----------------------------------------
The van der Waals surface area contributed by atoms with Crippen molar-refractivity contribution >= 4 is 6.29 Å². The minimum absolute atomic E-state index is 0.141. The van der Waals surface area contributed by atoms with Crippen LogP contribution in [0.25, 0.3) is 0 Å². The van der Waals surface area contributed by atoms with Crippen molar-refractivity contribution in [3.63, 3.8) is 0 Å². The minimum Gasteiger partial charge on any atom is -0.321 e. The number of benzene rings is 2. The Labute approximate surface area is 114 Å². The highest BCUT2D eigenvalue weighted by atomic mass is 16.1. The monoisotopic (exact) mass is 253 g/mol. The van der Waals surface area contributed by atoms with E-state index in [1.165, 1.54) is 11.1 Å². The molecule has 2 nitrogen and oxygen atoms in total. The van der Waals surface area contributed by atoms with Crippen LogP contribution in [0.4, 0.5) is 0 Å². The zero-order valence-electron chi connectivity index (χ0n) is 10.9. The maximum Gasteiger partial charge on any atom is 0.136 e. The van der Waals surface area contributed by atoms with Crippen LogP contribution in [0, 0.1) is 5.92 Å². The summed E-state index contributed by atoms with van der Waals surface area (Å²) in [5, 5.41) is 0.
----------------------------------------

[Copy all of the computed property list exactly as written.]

The van der Waals surface area contributed by atoms with Crippen molar-refractivity contribution >= 4 is 6.29 Å². The minimum absolute atomic E-state index is 0.141. The van der Waals surface area contributed by atoms with Crippen LogP contribution in [0.25, 0.3) is 0 Å². The van der Waals surface area contributed by atoms with Crippen molar-refractivity contribution in [3.63, 3.8) is 0 Å². The minimum Gasteiger partial charge on any atom is -0.321 e. The number of benzene rings is 2. The Labute approximate surface area is 114 Å². The highest BCUT2D eigenvalue weighted by atomic mass is 16.1. The monoisotopic (exact) mass is 253 g/mol. The van der Waals surface area contributed by atoms with E-state index in [1.165, 1.54) is 11.1 Å². The molecule has 2 nitrogen and oxygen atoms in total. The van der Waals surface area contributed by atoms with Crippen LogP contribution in [0.4, 0.5) is 0 Å². The zero-order valence-electron chi connectivity index (χ0n) is 10.9. The maximum Gasteiger partial charge on any atom is 0.136 e. The van der Waals surface area contributed by atoms with Crippen LogP contribution in [0, 0.1) is 5.92 Å². The summed E-state index contributed by atoms with van der Waals surface area (Å²) in [5, 5.41) is 0.